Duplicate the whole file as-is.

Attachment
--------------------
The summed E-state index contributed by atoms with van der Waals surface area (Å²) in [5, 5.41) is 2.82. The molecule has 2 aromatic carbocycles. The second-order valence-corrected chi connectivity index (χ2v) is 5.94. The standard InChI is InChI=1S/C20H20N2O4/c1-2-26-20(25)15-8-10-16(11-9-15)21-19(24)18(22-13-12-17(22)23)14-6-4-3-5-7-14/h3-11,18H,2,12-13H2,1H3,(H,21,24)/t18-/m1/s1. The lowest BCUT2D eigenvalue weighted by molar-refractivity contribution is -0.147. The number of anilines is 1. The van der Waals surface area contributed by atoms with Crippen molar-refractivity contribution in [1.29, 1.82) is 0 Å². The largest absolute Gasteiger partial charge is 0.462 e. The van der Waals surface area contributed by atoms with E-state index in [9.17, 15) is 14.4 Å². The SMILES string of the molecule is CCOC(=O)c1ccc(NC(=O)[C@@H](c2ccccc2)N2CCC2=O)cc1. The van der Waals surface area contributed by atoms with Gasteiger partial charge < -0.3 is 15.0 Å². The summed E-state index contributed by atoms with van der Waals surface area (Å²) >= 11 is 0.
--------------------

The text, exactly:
The summed E-state index contributed by atoms with van der Waals surface area (Å²) in [5, 5.41) is 2.82. The molecule has 2 aromatic carbocycles. The second-order valence-corrected chi connectivity index (χ2v) is 5.94. The standard InChI is InChI=1S/C20H20N2O4/c1-2-26-20(25)15-8-10-16(11-9-15)21-19(24)18(22-13-12-17(22)23)14-6-4-3-5-7-14/h3-11,18H,2,12-13H2,1H3,(H,21,24)/t18-/m1/s1. The lowest BCUT2D eigenvalue weighted by molar-refractivity contribution is -0.147. The number of anilines is 1. The van der Waals surface area contributed by atoms with Crippen molar-refractivity contribution in [1.29, 1.82) is 0 Å². The largest absolute Gasteiger partial charge is 0.462 e. The van der Waals surface area contributed by atoms with E-state index in [9.17, 15) is 14.4 Å². The SMILES string of the molecule is CCOC(=O)c1ccc(NC(=O)[C@@H](c2ccccc2)N2CCC2=O)cc1. The van der Waals surface area contributed by atoms with Gasteiger partial charge < -0.3 is 15.0 Å². The summed E-state index contributed by atoms with van der Waals surface area (Å²) >= 11 is 0.